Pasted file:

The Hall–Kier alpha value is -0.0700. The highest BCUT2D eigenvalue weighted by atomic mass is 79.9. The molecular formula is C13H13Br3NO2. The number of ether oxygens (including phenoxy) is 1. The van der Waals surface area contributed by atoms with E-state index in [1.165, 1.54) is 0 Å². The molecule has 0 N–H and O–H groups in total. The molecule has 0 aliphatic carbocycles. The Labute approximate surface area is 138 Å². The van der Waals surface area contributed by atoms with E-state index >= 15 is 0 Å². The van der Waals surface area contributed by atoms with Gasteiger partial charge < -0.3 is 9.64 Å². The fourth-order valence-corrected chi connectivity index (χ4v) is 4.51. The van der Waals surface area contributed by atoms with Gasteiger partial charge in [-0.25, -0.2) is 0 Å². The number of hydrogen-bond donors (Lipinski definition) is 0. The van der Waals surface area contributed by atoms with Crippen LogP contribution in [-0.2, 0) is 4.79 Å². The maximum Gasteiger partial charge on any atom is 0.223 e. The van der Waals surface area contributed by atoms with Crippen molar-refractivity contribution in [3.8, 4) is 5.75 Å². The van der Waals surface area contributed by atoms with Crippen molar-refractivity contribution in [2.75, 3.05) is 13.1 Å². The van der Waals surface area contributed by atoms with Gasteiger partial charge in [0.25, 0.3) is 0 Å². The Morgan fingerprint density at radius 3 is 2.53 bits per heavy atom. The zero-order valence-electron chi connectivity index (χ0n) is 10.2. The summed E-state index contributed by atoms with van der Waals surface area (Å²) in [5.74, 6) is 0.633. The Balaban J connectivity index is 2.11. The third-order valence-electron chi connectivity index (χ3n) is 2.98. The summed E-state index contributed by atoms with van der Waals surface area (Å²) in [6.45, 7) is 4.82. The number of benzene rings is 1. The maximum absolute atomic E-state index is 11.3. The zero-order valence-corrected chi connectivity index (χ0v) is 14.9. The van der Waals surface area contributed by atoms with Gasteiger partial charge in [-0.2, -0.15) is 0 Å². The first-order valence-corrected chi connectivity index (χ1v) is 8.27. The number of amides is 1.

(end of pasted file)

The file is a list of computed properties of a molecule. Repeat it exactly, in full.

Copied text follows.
The Hall–Kier alpha value is -0.0700. The highest BCUT2D eigenvalue weighted by atomic mass is 79.9. The molecular formula is C13H13Br3NO2. The number of ether oxygens (including phenoxy) is 1. The van der Waals surface area contributed by atoms with E-state index in [1.165, 1.54) is 0 Å². The molecule has 0 N–H and O–H groups in total. The molecule has 0 aliphatic carbocycles. The Labute approximate surface area is 138 Å². The van der Waals surface area contributed by atoms with E-state index >= 15 is 0 Å². The van der Waals surface area contributed by atoms with Gasteiger partial charge < -0.3 is 9.64 Å². The fourth-order valence-corrected chi connectivity index (χ4v) is 4.51. The van der Waals surface area contributed by atoms with Gasteiger partial charge in [-0.25, -0.2) is 0 Å². The number of hydrogen-bond donors (Lipinski definition) is 0. The van der Waals surface area contributed by atoms with Crippen LogP contribution in [-0.2, 0) is 4.79 Å². The maximum Gasteiger partial charge on any atom is 0.223 e. The van der Waals surface area contributed by atoms with Crippen molar-refractivity contribution in [3.8, 4) is 5.75 Å². The van der Waals surface area contributed by atoms with Crippen molar-refractivity contribution in [2.75, 3.05) is 13.1 Å². The van der Waals surface area contributed by atoms with Gasteiger partial charge in [0.25, 0.3) is 0 Å². The Morgan fingerprint density at radius 3 is 2.53 bits per heavy atom. The zero-order valence-electron chi connectivity index (χ0n) is 10.2. The summed E-state index contributed by atoms with van der Waals surface area (Å²) in [5.74, 6) is 0.633. The Balaban J connectivity index is 2.11. The third-order valence-electron chi connectivity index (χ3n) is 2.98. The summed E-state index contributed by atoms with van der Waals surface area (Å²) in [6.45, 7) is 4.82. The number of benzene rings is 1. The maximum absolute atomic E-state index is 11.3. The zero-order valence-corrected chi connectivity index (χ0v) is 14.9. The van der Waals surface area contributed by atoms with Gasteiger partial charge in [-0.2, -0.15) is 0 Å². The first-order valence-corrected chi connectivity index (χ1v) is 8.27. The number of amides is 1.